I met most of my friends at a comedy show, but I’ve always been one of the few non-performers in the group. They are a bunch of hams prone to diverting conversations into improvised bits and one-liner one-upsmanship, and I’m usually laughing too hard to get in on the joke-making. So despite nearly all my friends being comedic performers in one way or another, despite my years of service as a one-woman laugh track for the Pittsburgh comedy scene, I never saw myself doing what they do.
So how did this happen? Honestly, I’m not entirely sure, but my best explanation is that I got so carried away as a cheerleader for Abby and Liz that I ended up on the field with them. Abby and Liz had been talking about forming a troupe together for years, and I had been begging them to do it for just as long. As an audience member, and as a feminist, I wanted to see more women in the Pittsburgh comedy. But more than that, I wanted Abby and Liz to put on a show because they are the funniest people I know. Which is really saying something.
Eventually I figured the easiest way to force Abby and Liz to put on a show was to start writing it for them. [Which, it must be said, I wouldn't have ever thought to do without this blog and its apparent ability to make my readers laugh. So thank you all for the confidence boost.] I wrote them material with the attitude of, “if I can come up with this, imagine what YOU GUYS can do.” It worked. Abby and Liz started shifting their sketch and character concepts from ideas to execution. And when the stars finally aligned such that we all had the time to actually pull a show together, we found that we’re a really great team.
Photo by Dave Rubin
We each brought something different to the table, both creatively and professionally. Abby creates bizarre and loveable characters (e.g. the Monongahela Mermaid). Liz writes sketches so clever the concept alone is enough to make you laugh (e.g. “Home School Reunion”), and hits the promise of her premises every time. Her sketches are like micro-plays, with compelling character development and riveting plot arcs. I counterbalanced Liz’s high-brow comedic genius with absurd, ovaries-to-the-wall, let-us-entertain-you sketches with full-on musical numbers, dance routines, and even a magic trick. The three of us were able to collaborate extremely well, editing and improving each others’ sketches without hard feelings and only one or two (ok, seven or eight) hour-long debates over single lines of dialogue.
Abby had the comedy connections, theater-running experience, and marketing-genius to get us a performance space, press coverage, and a huge audience. Liz’s own theater experience helped make our show as professional as possible; and she also functioned as something of a conscience for us, nixing some outlandish ideas that might have scuttled the show. And I routinely served as a fire under our collective asses to make sure the show really happened and was as rehearsed and polished as it could be.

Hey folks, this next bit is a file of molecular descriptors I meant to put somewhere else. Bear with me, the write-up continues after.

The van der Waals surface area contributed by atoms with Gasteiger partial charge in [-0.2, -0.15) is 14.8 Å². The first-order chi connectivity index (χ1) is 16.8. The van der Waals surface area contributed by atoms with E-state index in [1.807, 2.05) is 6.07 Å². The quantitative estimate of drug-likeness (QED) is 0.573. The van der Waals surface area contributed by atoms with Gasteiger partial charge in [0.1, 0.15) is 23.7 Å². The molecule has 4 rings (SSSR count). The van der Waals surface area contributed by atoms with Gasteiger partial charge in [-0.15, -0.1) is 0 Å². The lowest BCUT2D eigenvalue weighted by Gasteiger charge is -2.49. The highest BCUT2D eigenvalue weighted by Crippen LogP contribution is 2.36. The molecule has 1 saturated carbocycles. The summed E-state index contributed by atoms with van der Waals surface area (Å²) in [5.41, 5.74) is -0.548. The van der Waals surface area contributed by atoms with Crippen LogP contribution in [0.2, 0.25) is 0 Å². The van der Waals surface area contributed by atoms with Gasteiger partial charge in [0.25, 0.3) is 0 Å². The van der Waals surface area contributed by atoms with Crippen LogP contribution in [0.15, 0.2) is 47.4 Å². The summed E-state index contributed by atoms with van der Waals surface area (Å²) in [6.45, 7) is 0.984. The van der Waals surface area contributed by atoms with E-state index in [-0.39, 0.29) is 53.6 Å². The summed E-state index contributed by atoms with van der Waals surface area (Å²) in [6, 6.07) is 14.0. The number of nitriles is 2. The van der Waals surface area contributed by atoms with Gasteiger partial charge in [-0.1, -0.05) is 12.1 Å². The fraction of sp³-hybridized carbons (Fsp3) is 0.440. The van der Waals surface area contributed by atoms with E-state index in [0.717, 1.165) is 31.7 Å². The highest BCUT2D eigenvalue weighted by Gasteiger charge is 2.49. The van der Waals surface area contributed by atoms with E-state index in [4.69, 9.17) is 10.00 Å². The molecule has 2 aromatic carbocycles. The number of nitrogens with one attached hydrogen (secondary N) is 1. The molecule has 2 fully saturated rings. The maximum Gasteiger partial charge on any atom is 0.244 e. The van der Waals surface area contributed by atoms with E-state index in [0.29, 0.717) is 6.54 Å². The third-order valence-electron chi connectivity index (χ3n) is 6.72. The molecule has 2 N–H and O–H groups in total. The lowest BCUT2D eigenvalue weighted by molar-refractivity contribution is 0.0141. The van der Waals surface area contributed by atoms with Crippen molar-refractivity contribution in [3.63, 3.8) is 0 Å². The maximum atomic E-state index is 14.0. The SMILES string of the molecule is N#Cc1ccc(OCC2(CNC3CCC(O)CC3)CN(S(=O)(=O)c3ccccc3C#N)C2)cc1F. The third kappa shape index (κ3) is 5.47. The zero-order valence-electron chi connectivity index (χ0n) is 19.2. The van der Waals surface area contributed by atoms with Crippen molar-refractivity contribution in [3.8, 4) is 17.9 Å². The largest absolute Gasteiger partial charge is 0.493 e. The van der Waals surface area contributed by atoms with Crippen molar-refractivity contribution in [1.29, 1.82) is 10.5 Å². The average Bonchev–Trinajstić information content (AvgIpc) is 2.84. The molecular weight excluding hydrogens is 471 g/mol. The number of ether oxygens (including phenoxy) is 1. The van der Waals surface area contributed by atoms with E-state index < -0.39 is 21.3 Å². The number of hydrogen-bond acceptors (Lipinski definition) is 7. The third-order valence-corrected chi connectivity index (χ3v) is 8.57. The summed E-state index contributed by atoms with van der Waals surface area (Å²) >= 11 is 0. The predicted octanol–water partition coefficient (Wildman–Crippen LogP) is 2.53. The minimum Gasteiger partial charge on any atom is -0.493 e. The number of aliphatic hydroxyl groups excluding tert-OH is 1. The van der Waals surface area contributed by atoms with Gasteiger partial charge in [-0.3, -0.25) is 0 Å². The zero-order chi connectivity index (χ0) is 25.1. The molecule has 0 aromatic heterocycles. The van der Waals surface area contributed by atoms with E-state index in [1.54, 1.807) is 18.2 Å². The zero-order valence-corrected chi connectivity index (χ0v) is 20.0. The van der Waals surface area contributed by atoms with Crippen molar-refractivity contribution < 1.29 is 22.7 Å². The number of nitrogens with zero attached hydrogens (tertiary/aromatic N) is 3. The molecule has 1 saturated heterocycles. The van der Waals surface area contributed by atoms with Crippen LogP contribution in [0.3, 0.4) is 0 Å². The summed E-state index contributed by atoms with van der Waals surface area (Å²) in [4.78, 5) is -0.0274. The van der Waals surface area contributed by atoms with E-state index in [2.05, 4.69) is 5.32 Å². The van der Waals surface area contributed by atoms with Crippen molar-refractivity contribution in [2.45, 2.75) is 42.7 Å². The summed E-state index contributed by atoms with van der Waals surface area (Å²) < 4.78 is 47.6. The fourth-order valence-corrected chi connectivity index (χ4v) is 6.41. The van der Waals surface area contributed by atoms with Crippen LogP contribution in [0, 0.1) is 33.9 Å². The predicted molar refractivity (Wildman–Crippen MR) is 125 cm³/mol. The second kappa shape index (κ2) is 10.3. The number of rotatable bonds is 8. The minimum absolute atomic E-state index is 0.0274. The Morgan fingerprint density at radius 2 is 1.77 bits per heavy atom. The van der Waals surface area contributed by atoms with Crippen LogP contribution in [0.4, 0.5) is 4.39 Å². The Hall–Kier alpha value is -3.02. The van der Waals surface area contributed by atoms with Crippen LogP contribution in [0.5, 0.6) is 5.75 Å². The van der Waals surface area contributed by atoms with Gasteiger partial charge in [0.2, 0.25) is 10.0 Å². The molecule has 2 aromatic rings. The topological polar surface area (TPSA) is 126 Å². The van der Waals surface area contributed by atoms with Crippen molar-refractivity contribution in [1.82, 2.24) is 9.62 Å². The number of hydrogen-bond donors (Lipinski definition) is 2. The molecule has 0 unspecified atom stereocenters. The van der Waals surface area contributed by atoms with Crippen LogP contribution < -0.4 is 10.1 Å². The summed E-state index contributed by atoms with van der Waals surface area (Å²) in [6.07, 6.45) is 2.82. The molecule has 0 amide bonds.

On stage, I knew Abby and Liz have the chops and charisma to make the audience laugh even with the weakest material, so with what we had the show was sure to be a home run. I did my best as the straight woman, drawing upon my natural ability to furrow deeply. Abby’s connections brought us two incredible guest performers, Keara Kelly and Kristy Nolen, who allowed us to keep improv in the show even though I can’t do it, and got some of the biggest laughs of the night when they appeared in sketches. Finally, we were blessed with the collaboration of Addi Twigg, whose stunning voice provided our theme song and several musical interludes, and whose brilliant omnichord stylings kept the show flowing during scene changes.
And that’s not even mentioning all the people who helped us put the show together by appearing in videos, lending props, running tech, writing music, taking photos, providing graphic design… who amount to roughly 10% of the population of Pittsburgh. It takes a village.
I am extremely proud of the show we put on. I’m proud that we entertained an audience of 175 people. I’m proud that we showcased a group of six funny and talented women. I’m proud that we proved women can write a comedy show without it being “all about tampons and eyeshadow” (to quote the concern of my dear friend Louis), and without it being all about how horrible other women are, while still letting our ladyness inform and shape the material. The all-male and mostly-male troupes that dominate Pittsburgh comedy aren’t going to write sketches about birth-shaming or ten year old girls practicing dance routines in their basement. You’re rarely if ever going to see two women in a scene as fellow astronauts. You’re going to see lots of men playing women and hardly any women playing men. But not with Frankly Scarlett. Being an all-female troupe isn’t just a gimmick or a political statement, it’s a way of giving audiences something truly different.
So here’s to the auspicious launch of Frankly Scarlett, and to the many laughs to come. After all, tomorrow is another day.